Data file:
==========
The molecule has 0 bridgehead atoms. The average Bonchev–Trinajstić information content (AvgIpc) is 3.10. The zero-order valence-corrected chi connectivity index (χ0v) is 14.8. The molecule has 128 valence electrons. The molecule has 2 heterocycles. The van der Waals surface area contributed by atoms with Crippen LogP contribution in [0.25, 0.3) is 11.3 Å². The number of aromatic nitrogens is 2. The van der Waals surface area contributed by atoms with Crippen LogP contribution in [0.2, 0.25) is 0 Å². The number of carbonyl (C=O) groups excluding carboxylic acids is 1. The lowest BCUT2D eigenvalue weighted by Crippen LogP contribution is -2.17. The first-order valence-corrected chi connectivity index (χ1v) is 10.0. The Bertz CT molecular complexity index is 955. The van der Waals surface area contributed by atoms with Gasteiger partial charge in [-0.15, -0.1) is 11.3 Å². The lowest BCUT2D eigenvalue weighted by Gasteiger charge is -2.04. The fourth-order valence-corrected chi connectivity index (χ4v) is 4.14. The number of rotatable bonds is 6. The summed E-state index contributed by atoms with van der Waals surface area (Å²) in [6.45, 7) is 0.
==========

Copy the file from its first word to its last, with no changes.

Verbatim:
The molecule has 0 bridgehead atoms. The average Bonchev–Trinajstić information content (AvgIpc) is 3.10. The zero-order valence-corrected chi connectivity index (χ0v) is 14.8. The molecule has 128 valence electrons. The molecule has 2 heterocycles. The van der Waals surface area contributed by atoms with Crippen LogP contribution in [0.25, 0.3) is 11.3 Å². The number of aromatic nitrogens is 2. The van der Waals surface area contributed by atoms with Crippen LogP contribution in [0.2, 0.25) is 0 Å². The number of carbonyl (C=O) groups excluding carboxylic acids is 1. The lowest BCUT2D eigenvalue weighted by Crippen LogP contribution is -2.17. The first-order valence-corrected chi connectivity index (χ1v) is 10.0. The Bertz CT molecular complexity index is 955. The van der Waals surface area contributed by atoms with Gasteiger partial charge in [-0.15, -0.1) is 11.3 Å². The lowest BCUT2D eigenvalue weighted by Gasteiger charge is -2.04. The fourth-order valence-corrected chi connectivity index (χ4v) is 4.14. The number of rotatable bonds is 6. The summed E-state index contributed by atoms with van der Waals surface area (Å²) in [6.45, 7) is 0.